Arequipa's Plaza de Armas:  A perfect ending to a perfect trip... Arequipa at Night:
Truly one of my favorite pictures, everything seemed to come together for this photograph of the Plaza de Armas at night. My father and I sneaked up to the balcony of a dinner party to get this shot, and it was worth the inconvenience and every odd look that was cast our way. I miss Peru already!

Peru Travel Resources

Encarta map of Peru: See an excellent map of Peru.

Peru Travel Information: Lonely Planet Destination Guide: Lonely Planet's guidebooks are second to none. Go here to read their online edition.

Peru.com: Peruvian Menu: Peru has a very diverse national menu. How many countries specialize in guinea pig and raw fish "cooked" in lime juice?

The Incas.com: Read about one of the great empires of the world, at least until the Spaniards stopped by.

Inca Kola: In this age of either Coke or Pepsi, it is refreshing to see a truly national drink... even if it does taste like bubble gum!

Guinea Pig Dining: When you travel, you should always try the local cuisine... especially if that cuisine is a pet back home!

Cusco Photos: Probably one of the most photogenic cities in the world, see some fantastic photos of this former Incan capital!

Incan Flag Controversy: Show your inner "Incan" pride and fly the flag!

Inca Link: Handicrafts: Feel free to look at some great handicrafts, available in Peru for pennies on the dollar... (especially if you know how to bargain!)

Straight Dope: Guinea Pigs: Everything you've ever wanted to know about those tasty little morsels!

Sheraton Peru: A good history of Peru from an ugly hotel with a casino that is closed way too often.

Peru Pictures: An exhaustive archive with many beautiful pictures of Peru. It puts my piddly little page to shame!

Virtual Tourist: Lima: If you need a second opinion on the sites I've mentioned here, check out virtual tourist. Don't worry, I won't be offended.

Culinary History of Peru: Interesting information about the main dishes of Peru, including recipes.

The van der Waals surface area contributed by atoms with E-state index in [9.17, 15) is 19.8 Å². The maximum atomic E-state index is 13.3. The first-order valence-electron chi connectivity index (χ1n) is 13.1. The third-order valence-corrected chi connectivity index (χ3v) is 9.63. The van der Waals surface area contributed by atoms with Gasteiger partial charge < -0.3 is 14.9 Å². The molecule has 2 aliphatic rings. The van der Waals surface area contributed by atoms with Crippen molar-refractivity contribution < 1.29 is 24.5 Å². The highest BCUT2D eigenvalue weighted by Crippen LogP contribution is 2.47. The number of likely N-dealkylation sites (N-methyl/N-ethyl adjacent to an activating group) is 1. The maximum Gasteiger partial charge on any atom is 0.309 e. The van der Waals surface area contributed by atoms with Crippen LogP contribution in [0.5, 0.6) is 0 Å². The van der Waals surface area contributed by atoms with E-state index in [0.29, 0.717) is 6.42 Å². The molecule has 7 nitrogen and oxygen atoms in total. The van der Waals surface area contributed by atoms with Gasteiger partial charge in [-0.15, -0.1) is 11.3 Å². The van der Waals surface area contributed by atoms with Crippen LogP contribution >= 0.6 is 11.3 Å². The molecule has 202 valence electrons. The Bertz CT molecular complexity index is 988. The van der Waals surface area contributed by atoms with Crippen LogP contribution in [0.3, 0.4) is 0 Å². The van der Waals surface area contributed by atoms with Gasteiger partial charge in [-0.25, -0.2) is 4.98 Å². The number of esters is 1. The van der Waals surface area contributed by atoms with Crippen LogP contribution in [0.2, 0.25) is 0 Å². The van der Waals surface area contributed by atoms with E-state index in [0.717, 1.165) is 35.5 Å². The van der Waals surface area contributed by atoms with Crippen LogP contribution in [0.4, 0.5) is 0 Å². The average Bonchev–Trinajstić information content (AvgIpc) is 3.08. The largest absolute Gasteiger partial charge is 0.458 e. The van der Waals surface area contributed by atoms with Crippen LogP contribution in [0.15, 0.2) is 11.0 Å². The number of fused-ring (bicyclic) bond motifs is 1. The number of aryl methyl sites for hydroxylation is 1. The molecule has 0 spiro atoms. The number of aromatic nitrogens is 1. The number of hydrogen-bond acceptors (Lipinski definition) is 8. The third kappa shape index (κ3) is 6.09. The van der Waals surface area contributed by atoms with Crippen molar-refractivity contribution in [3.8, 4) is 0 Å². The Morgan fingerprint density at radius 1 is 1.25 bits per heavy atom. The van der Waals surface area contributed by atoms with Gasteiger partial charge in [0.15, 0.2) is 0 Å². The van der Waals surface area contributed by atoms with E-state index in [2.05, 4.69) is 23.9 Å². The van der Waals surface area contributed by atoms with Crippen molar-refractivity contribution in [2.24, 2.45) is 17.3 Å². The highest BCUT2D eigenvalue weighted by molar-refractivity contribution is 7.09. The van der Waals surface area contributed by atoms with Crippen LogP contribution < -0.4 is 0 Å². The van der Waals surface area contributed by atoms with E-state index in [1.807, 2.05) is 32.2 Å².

Peruvian Potatoes: The next time you think about potatoes (what, you don't?), forget about Ireland.. think of Peru, the original home of our favorite spud!

Machu Picchu: One of the many beautiful photo collages of this world wonder.

History of Pachacamac: An odd site, but it does have a good history of Pachacamac for you to read.

InfoPeru.com: Arequipa, The White City: View the gorgeous buildings and historical sites within this UNESCO World Heritage city!

Enjoy Peru: Multimedia Gallery: A superb way to see all the wonders of this vast and exciting country!

Flags Of The World: Peru: Information about and history of Peru's flag.

Travel Comments
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Questions and Answers

Time Visited: October 2003

Main Cities Visited: Lima, Cusco, Sacred Valley of the Incas, Machu Picchu, Arequipa

Modes of Transportation: Airplane, train, car, taxi, bus

How I Ended Up There: Driving along with my father, we were naming places we'd like to visit on our next trip. Deciding on South America, we thought Peru might be an interesting choice. Why Peru? Why not?

Memorable Foods: Guinea Pig, Alpaca, Ceviche, Everything Chicha (Chicha Morada, Chicha Beer,Chicha Ice Cream), Arequipena, Cusquena, Cuscola, Rice Pudding, Anticuchos (Beef Hearts... on a stick!), Chirimoya, Trout, Empenadas, Inca Kola

What I Liked: The intricate crafts of the local artisans, the outstanding architecture, the breathtaking ruins, and the dirt-cheap street food!

What I Disliked: The Spaniards completely destroyed a vibrant civilization and threw a country into lasting turmoil just to satisfy their never-ending greed. That is truly sad.

Where I Stayed: A tourist hotel in Lima, a fantastic guesthouse in Cusco, and a resort hotel in Lima thanks to the idiots at Aero Continente!

Peru in Five Words: proud, impressive, sadness, regret, optimistic

My Thoughts: Up until my trip to Peru, I knew absolutely nothing about the country, except of course that it had one of the great ancient temples in the world that I had to see, Machu Picchu. Seeing the opportunity to learn and explore a culture that I knew nothing about, I jumped at the chance for this new adventure. Besides, I was finally able to go below the equator and even visit a new continent to boot! Peru is a country with a fantastic, yet sad, history filled with great empires and even greater tragedies. The countryside is not to be missed and don't believe the ever-numerous complaints and warnings about the safety of the cities. I've been more intimated in the nice sections of many other "safe" world capitals than I was in all of Peru. Oh, and by the way, try the guinea pig!

© David Metraux 1996-2006